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Applying Machine Learning to the Art World: Mamdouh’s story

Coming from the Academic World, Mamdouh was on the lookout for exciting challenges, so he joined Le Wagon's 9-week program to learn data science skills and launch his career in the field. Today, he uses Machine Learning to help artists replicate their art pieces. Discover his journey!

Tell us about your background and what inspired you to learn data science

I did a bachelor's in Civil Engineering and pursued my studies up to the Ph.D. My research project was about wastewater treatment. 

During the pandemic, I couldn’t continue my research so I had a lot of time to reflect. I knew I wasn’t going to finish my Ph.D. because I lost the sense of growth and wanted to focus on something new. 

I had skills in math and statistics, participated in a few hackathons, and I’m a curious person. I chose to learn data science because there’s a huge room for growth and it was out of my comfort zone. 

Why did you choose Le Wagon and what did you think of your bootcamp experience? 

There are so many bootcamps on the market. I chose Le Wagon because of the great feedback I heard from alumni and for the condensed format of only 9 weeks. 

I enjoyed the format of the program because I felt like I was working at a tech company. I learned new concepts but was also trained for the workplace environment.  

We had a lecture at 9 AM and then we got to work on some technical challenges before closing the day with a livecode. This schedule made me feel in a workplace environment where I’d get to code all day and get help and insights from senior developers, Le Wagon’s teachers.

How was your job search after graduating? 

I was hired at Acrylics Robotic shortly after graduating. 

The Career Week gave me a good structure to revamp my CV and prepare all the material I needed to market myself and apply for jobs. It was great to get help from the TAs and other students. 

What is Acrylics Robotics and what is your role there?

Acrylics Robotics helps artists replicate their paintings with a suite of robotic tools. In other art fields (music, literature, etc), it’s easy to make a piece and sell it everywhere because there’s an infrastructure for mass production. But this doesn’t translate for paintings. 

Our job is to extract the “DNA” of the painting - meaning the motion required to make it - and to give a set of instructions (stroke trajectory, palette color, etc) to a robot to replicate it. 

I work on a Machine Learning project where the robots wouldn’t need instruction sets but could guess how to replicate a painting by simply looking at an image. This could allow anyone to create a painting they like without having the skills to do it. With this kind of technology, you could say “I want this image painted in the style of the Mona Lisa”.It’s an interesting way of democratizing art. 

What do you enjoy the most about working in Data Science?

Working in Data Science has many common points with my experience as a researcher. To build a Machine Learning model I start by reading the literature and understanding what already exists out there. Then I implement experiments, learn from them, and restart that loop.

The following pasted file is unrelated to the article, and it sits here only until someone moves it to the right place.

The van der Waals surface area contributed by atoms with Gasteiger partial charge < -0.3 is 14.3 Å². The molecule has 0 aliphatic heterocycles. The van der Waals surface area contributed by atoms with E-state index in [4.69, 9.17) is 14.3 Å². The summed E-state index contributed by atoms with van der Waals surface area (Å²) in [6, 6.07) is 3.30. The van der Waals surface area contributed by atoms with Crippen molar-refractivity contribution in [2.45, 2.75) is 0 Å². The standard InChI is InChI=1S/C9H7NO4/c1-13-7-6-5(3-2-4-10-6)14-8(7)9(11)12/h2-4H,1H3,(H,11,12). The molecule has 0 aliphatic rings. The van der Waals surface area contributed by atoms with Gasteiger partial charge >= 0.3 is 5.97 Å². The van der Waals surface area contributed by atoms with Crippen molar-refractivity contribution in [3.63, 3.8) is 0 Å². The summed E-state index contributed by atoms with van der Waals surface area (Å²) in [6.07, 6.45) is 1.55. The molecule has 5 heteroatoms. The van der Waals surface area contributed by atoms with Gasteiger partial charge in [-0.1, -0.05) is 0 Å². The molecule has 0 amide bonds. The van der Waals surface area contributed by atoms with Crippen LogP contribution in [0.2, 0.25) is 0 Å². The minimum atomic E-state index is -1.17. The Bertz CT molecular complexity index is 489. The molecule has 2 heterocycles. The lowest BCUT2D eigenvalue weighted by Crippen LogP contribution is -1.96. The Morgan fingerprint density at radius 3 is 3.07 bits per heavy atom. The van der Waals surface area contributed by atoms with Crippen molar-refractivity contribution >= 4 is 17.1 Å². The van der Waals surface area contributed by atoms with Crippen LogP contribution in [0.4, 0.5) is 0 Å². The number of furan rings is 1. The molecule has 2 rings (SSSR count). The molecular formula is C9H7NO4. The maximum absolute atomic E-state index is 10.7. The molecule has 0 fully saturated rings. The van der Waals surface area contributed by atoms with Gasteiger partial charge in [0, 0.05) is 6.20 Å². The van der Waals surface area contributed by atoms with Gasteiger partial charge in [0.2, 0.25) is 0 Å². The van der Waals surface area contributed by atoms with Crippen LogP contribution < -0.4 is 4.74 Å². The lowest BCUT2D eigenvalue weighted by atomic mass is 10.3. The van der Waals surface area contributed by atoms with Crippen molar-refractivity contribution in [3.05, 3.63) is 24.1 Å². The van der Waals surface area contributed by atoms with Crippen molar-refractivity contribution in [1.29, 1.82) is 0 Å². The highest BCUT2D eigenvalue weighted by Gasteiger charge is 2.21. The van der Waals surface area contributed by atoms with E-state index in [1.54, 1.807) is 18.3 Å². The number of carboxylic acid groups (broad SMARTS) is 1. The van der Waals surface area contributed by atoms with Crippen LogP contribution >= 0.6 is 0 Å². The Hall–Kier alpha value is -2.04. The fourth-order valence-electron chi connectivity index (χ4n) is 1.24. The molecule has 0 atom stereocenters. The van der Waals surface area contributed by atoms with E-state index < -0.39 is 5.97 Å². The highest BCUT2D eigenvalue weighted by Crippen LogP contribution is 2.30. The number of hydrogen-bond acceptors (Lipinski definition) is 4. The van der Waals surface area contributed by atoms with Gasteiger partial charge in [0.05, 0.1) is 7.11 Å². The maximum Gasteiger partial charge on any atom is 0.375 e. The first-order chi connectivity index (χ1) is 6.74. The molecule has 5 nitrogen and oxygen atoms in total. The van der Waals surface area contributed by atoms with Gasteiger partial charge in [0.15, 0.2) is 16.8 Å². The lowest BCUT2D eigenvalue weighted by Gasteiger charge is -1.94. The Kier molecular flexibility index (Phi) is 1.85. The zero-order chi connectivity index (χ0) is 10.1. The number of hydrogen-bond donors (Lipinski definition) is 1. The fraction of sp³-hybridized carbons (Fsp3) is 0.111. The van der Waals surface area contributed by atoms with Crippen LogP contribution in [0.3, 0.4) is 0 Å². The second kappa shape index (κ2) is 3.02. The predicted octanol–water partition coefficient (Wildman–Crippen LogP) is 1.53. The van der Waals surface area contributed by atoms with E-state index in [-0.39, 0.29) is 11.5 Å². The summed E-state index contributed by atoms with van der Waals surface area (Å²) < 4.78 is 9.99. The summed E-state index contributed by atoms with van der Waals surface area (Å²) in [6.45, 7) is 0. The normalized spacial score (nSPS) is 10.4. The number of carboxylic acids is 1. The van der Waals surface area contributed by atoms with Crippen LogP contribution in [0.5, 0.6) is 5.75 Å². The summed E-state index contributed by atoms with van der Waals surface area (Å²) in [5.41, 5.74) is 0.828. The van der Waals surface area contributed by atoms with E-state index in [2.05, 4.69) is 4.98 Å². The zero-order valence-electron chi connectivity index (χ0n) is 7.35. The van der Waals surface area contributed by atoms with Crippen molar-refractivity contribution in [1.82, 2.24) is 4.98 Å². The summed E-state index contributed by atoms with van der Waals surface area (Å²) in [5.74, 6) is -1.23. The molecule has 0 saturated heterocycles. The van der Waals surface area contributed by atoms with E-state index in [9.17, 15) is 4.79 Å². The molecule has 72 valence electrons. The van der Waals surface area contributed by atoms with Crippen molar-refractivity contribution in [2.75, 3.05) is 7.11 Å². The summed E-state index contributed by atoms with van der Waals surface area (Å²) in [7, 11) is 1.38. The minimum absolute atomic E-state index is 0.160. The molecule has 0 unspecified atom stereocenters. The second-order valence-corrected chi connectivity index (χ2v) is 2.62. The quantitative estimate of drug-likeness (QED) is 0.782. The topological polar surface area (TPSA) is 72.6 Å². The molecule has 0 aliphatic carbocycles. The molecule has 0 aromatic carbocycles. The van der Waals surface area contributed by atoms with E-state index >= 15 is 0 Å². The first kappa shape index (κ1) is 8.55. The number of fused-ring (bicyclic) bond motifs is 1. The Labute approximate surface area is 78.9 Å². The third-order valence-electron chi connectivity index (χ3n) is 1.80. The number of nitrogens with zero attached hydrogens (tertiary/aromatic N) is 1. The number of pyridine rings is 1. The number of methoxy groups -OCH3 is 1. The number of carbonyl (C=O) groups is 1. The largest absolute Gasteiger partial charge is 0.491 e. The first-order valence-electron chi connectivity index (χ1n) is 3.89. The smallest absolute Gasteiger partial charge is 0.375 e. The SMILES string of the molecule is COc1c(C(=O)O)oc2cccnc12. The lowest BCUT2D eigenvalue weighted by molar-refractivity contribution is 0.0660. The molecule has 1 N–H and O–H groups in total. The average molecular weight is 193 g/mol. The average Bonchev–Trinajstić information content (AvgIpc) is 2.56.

The biggest difference is that the loop closes much faster. 

When I was doing research, it would take weeks or months to get results. In Machine Learning, I get feedback immediately and can iterate on it quickly. 

I also enjoy working at a startup because of the flexibility and room for learning it gives me. As the only developer on the team, I get to build stuff I’ve never done before. 

How do you use the skills you learned at Le Wagon?

The bootcamp gave me a great starting point to get technical skills and understand what I need to focus on to keep growing.

The modules that I found the most interesting are Deep Learning and MLOps. With MLOps, I learned how to deploy machine learning models and put them into production. 

During project weeks, I learned to work in a team, communicate with people, and get used to tight deadlines. 

We only had 2 weeks to build our final project! This is a similar experience to working at a startup. The deliverables are tight and you might have to work extra hard for a few weeks to complete them.

You’re also a teacher at Le Wagon. What do you enjoy about teaching? 

Part of the reason why I started a Ph.D. is that I enjoyed teaching at university. When I was an undergraduate student, my appreciation for a course didn’t necessarily come from the content but the way it was presented. 

I think that if you’re passionate about something, it’s your responsibility to get others excited about it too. So I teach the modules that I enjoy the most such as Machine Learning, Deep Learning, and MLOps. 

Any advice for those who want to get into data science? 

Be curious. Data science is a rapidly evolving field so you need to stay up to date. Curiosity is what drove me to start learning and what keeps me going. 

You should also build intuition. It can be intimidating to learn Machine Learning when you just look at the math. Try to understand what is happening before explaining things mathematically. Looking at online resources such as videos, blogs and technical articles can be helpful to get familiar with the field.
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